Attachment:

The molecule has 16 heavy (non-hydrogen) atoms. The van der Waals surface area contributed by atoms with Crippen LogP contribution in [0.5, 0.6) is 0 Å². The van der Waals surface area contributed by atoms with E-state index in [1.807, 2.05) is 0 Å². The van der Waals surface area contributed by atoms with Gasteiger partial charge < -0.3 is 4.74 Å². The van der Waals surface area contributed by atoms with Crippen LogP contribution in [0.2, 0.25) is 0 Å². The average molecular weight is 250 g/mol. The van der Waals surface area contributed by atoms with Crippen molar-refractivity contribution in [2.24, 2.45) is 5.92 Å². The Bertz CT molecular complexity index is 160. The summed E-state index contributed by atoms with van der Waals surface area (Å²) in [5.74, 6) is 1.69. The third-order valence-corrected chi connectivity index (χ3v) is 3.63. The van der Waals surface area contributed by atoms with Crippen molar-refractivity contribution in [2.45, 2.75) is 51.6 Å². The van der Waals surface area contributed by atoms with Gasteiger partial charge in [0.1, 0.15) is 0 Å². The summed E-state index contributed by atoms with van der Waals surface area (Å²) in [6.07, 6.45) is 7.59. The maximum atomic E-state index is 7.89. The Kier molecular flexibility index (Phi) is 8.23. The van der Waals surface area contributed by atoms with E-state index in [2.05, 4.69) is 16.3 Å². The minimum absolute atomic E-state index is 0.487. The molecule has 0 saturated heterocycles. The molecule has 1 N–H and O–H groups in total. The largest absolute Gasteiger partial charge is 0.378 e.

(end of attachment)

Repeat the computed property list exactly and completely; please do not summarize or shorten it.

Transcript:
The molecule has 16 heavy (non-hydrogen) atoms. The van der Waals surface area contributed by atoms with Crippen LogP contribution in [0.5, 0.6) is 0 Å². The van der Waals surface area contributed by atoms with E-state index in [1.807, 2.05) is 0 Å². The van der Waals surface area contributed by atoms with Gasteiger partial charge < -0.3 is 4.74 Å². The van der Waals surface area contributed by atoms with Crippen LogP contribution in [0.2, 0.25) is 0 Å². The average molecular weight is 250 g/mol. The van der Waals surface area contributed by atoms with Crippen molar-refractivity contribution in [2.24, 2.45) is 5.92 Å². The Bertz CT molecular complexity index is 160. The summed E-state index contributed by atoms with van der Waals surface area (Å²) in [5.74, 6) is 1.69. The third-order valence-corrected chi connectivity index (χ3v) is 3.63. The van der Waals surface area contributed by atoms with Crippen molar-refractivity contribution in [2.45, 2.75) is 51.6 Å². The van der Waals surface area contributed by atoms with Gasteiger partial charge in [0.1, 0.15) is 0 Å². The summed E-state index contributed by atoms with van der Waals surface area (Å²) in [6.07, 6.45) is 7.59. The maximum atomic E-state index is 7.89. The Kier molecular flexibility index (Phi) is 8.23. The van der Waals surface area contributed by atoms with E-state index in [2.05, 4.69) is 16.3 Å². The minimum absolute atomic E-state index is 0.487. The molecule has 0 saturated heterocycles. The molecule has 1 N–H and O–H groups in total. The largest absolute Gasteiger partial charge is 0.378 e.